Ben Gurion, departures/arrivals_150.
(photo credit: Ariel Jerozolimski)
As the clock struck midnight, it ceased to exist. Continental flight 1267
departed Phoenix Friday, March 2, at 11:59 p.m. When it landed in Cleveland on
Saturday morning it was known as United 1267. Originating back in 1934 under a
mishmash of different names, Continental Airlines had drawn the final
One minute is all it took for an storied airline to be resigned
to the dustbin of history. Its name may still appear on some planes, and to be
sure those United Airline counters will still show some collective memory of the
Continental name, but its name is now history. To be fair, though, this was
planned for almost two years, and carried out with military
First, some of the fun facts you need to know as the harsh
reality continues to unfold: United Airlines in Israel flies twice daily, 14
times a week, from Tel Aviv to Newark. Staffed by one of the most professional
teams of airline executives I’ve ever encountered, they are hoping their
Continental spirit be absorbed into the corporate culture of Chicago-based
Until recently, each airline issued its own tickets and
passengers had to use separate ticket counters. No longer. One reservation
system, keeping the Continental computer system, allows travel agents, airline
employees and customers to see all reservations on one site.
flier members have been bombarded over the past few months with requests to
merge their Continental and United accounts. Today it’s called the United
Mileage Plus. All miles have been merged and can be found (or so one hopes) at
www.united.com. Continental frequent flier members were informed their number
would stay the same, as would their Personal Identification Number.
people know not to be so trustworthy and have been checking online to verify. If
not, do everything possible to fix any bugs before you plan your next
Troubleshooting guide: Let’s say you purchased your ticket prior to
March 2 under the Continental name. There is no need for a new electronic
ticket; in fact the only thing that “should” have changed is that instead of you
flying from Tel Aviv for example on CO #91, it’s now UA #91. You should of
course ensure that your frequent flier number, that appears on your boarding
pass that you get online or at the airport, shows the correct number.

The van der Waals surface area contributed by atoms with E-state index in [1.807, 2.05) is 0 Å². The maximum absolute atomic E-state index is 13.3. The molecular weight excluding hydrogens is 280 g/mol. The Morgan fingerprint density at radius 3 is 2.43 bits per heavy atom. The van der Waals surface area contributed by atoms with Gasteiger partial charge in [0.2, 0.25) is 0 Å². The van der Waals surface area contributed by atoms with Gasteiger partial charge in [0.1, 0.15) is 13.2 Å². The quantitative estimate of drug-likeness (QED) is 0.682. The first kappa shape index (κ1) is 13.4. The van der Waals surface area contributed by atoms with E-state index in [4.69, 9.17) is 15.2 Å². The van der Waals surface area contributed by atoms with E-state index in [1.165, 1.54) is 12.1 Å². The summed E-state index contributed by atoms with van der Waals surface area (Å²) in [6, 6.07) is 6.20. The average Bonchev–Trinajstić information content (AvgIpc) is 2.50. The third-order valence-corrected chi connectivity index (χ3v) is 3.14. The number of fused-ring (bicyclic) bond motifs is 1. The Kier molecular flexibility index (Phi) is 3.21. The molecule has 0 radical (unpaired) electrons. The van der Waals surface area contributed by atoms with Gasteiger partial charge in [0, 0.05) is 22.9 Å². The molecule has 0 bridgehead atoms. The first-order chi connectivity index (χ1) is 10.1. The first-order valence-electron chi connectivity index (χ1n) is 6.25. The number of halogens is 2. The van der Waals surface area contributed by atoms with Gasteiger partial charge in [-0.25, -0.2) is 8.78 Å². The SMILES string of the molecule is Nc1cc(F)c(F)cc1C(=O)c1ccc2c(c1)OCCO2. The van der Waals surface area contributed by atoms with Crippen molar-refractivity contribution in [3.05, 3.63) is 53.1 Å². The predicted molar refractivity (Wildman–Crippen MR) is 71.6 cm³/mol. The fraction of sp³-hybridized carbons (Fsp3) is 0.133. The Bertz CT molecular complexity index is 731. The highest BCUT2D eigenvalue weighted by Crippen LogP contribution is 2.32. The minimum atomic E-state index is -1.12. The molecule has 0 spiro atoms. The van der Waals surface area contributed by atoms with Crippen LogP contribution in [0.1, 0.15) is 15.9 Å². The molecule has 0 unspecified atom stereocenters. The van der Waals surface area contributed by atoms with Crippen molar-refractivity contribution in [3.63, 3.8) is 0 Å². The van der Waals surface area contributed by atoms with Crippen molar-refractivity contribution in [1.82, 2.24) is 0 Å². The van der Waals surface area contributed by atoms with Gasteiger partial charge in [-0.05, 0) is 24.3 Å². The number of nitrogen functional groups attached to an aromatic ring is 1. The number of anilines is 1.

not, make sure ground employees change it in their system and print you out a
new boarding pass. Moreover, save said boarding pass until you can verify online
that you’ve been credited.
Keep in mind that on most days, over 250,000
people fly on United Airlines.
One can hope that while there were some
glitches at the outset, the vast majority were solved quickly and efficiently
leading to few flight delays.
Don’t forget that Continental, like United
Airlines, belonged to the massive Star Alliance. This means that if you had your
ticket issued prior to March 2 on any of their partner airlines, you must also
check that your new United frequent flier number has been entered.
written in the past that no matter how much technology has impacted our
industry, the role the airline executive plays is a far more important one than
the average flyer realizes. So as not to embarrass him, we’ll call one such
executive Special K.
His title is United Airlines Sales Executive for
Jerusalem and Southern Israel. With South African parents, he must have been
raised in a household where superior service and high ethical standards were
drilled into him. Married with two small children, his superiors expect him to
provide insight and intelligence, excellent service and problem solving for the
hundreds of travel consultants that fall under his purview.
is modest and I’ve never seen him raise his voice to anyone in the industry.
I’ve seen him challenged by massive levels of incompetence and stress from both
customers and travel consultants, all the while showing the patience of
For me he epitomizes all that I expect from an airline sales
promoter. I certainly know he doesn’t work for me; I don’t pay his salary or
provide him with a car or a phone. I don’t make him work 24 hours a day or speak
to VIPs late at night or at the break of dawn. His employers do all
I’m often surprised to get an e-mail from him at midnight informing
me that a truculent client had received the coveted upgrade that he had
I don’t expect him to acquiesce to my every request. I don’t
expect him to solve every problem. In fact what I like most about Special K is
that rather than give an outright “no,” he meekly answers that he’ll try. How
much greater is his influence when he can report back that he was able to solve
that problem, get that kosher meal to the gate.
Working with him has made
my job considerably easier over the years. In fact one of the reasons we sell so
much Continental, and now United, is the knowledge that we have Special K to
assist us if an emergency arises.
I have no doubt his employers in Tel
Aviv and in Chicago realize what an asset he is. Just in the past few months,
he’s rerouted snowbound clients, brought a wife home to her
soon-to-be-hospitalized husband after the airline told her there was no chance,
and found a missing child who was “lost” in the airport.
So as United
Airlines truly attempts to unite with the esprit de corps that we’ve come to
expect from Continental, having employees like Special K will make it far easier
for them to succeed.Mark Feldman is the CEO of Ziontours,
Jerusalem. For questions and comments, e-mail him at